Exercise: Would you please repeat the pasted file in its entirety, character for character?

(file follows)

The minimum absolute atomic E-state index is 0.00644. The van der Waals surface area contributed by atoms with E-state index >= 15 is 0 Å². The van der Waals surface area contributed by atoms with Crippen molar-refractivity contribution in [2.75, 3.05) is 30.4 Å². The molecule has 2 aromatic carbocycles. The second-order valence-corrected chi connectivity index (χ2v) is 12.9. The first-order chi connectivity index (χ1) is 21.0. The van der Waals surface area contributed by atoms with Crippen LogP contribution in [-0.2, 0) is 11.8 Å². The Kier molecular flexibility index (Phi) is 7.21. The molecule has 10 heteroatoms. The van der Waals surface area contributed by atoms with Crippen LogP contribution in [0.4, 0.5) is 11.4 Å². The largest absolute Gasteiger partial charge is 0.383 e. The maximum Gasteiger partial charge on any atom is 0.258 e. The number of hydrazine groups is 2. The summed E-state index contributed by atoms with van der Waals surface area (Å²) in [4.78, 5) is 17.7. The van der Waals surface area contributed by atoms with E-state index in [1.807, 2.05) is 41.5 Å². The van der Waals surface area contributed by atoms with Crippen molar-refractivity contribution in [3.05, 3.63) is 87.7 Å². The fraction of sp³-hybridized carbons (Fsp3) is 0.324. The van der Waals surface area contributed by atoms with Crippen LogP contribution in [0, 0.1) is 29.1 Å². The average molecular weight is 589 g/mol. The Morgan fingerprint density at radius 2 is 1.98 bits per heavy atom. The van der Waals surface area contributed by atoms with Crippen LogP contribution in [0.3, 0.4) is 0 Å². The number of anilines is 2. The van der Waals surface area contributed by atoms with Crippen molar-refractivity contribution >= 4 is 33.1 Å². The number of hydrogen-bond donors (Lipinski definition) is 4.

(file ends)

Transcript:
The minimum absolute atomic E-state index is 0.00644. The van der Waals surface area contributed by atoms with E-state index >= 15 is 0 Å². The van der Waals surface area contributed by atoms with Crippen molar-refractivity contribution in [2.75, 3.05) is 30.4 Å². The molecule has 2 aromatic carbocycles. The second-order valence-corrected chi connectivity index (χ2v) is 12.9. The first-order chi connectivity index (χ1) is 21.0. The van der Waals surface area contributed by atoms with Crippen LogP contribution in [-0.2, 0) is 11.8 Å². The Kier molecular flexibility index (Phi) is 7.21. The molecule has 10 heteroatoms. The van der Waals surface area contributed by atoms with Crippen LogP contribution in [0.4, 0.5) is 11.4 Å². The largest absolute Gasteiger partial charge is 0.383 e. The maximum Gasteiger partial charge on any atom is 0.258 e. The number of hydrazine groups is 2. The summed E-state index contributed by atoms with van der Waals surface area (Å²) in [4.78, 5) is 17.7. The van der Waals surface area contributed by atoms with E-state index in [1.807, 2.05) is 41.5 Å². The van der Waals surface area contributed by atoms with Crippen molar-refractivity contribution in [3.05, 3.63) is 87.7 Å². The fraction of sp³-hybridized carbons (Fsp3) is 0.324. The van der Waals surface area contributed by atoms with Crippen LogP contribution in [0, 0.1) is 29.1 Å². The average molecular weight is 589 g/mol. The Morgan fingerprint density at radius 2 is 1.98 bits per heavy atom. The van der Waals surface area contributed by atoms with Crippen LogP contribution in [0.3, 0.4) is 0 Å². The number of anilines is 2. The van der Waals surface area contributed by atoms with Crippen molar-refractivity contribution >= 4 is 33.1 Å². The number of hydrogen-bond donors (Lipinski definition) is 4.